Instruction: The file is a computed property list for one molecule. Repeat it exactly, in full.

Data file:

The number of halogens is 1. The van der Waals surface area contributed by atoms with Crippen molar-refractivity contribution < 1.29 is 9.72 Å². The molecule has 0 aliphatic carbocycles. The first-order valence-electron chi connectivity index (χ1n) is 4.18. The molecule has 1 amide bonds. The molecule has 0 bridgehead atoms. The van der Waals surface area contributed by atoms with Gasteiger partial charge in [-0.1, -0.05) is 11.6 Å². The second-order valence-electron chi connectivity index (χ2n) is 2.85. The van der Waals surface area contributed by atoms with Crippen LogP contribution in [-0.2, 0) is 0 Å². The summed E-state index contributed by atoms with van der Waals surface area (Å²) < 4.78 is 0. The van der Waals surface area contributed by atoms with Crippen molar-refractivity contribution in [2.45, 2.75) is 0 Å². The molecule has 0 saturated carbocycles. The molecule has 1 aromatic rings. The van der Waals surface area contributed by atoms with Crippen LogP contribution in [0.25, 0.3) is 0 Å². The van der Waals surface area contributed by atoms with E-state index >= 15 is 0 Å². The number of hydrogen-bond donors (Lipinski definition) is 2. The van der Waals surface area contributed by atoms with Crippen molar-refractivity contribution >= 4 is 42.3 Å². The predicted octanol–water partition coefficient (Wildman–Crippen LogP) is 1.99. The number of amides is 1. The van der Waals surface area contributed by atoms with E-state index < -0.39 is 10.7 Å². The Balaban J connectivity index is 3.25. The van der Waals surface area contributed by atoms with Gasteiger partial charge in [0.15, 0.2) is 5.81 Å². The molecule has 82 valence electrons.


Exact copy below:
The number of halogens is 1. The van der Waals surface area contributed by atoms with Crippen molar-refractivity contribution < 1.29 is 9.72 Å². The molecule has 0 aliphatic carbocycles. The first-order valence-electron chi connectivity index (χ1n) is 4.18. The molecule has 1 amide bonds. The molecule has 0 bridgehead atoms. The van der Waals surface area contributed by atoms with Gasteiger partial charge in [-0.1, -0.05) is 11.6 Å². The second-order valence-electron chi connectivity index (χ2n) is 2.85. The van der Waals surface area contributed by atoms with Crippen LogP contribution in [-0.2, 0) is 0 Å². The summed E-state index contributed by atoms with van der Waals surface area (Å²) < 4.78 is 0. The van der Waals surface area contributed by atoms with Crippen molar-refractivity contribution in [2.45, 2.75) is 0 Å². The molecule has 0 saturated carbocycles. The molecule has 1 aromatic rings. The van der Waals surface area contributed by atoms with Crippen LogP contribution in [0.25, 0.3) is 0 Å². The van der Waals surface area contributed by atoms with E-state index >= 15 is 0 Å². The number of hydrogen-bond donors (Lipinski definition) is 2. The van der Waals surface area contributed by atoms with Crippen molar-refractivity contribution >= 4 is 42.3 Å². The predicted octanol–water partition coefficient (Wildman–Crippen LogP) is 1.99. The number of amides is 1. The van der Waals surface area contributed by atoms with E-state index < -0.39 is 10.7 Å². The Balaban J connectivity index is 3.25. The van der Waals surface area contributed by atoms with Gasteiger partial charge in [0.15, 0.2) is 5.81 Å². The molecule has 82 valence electrons.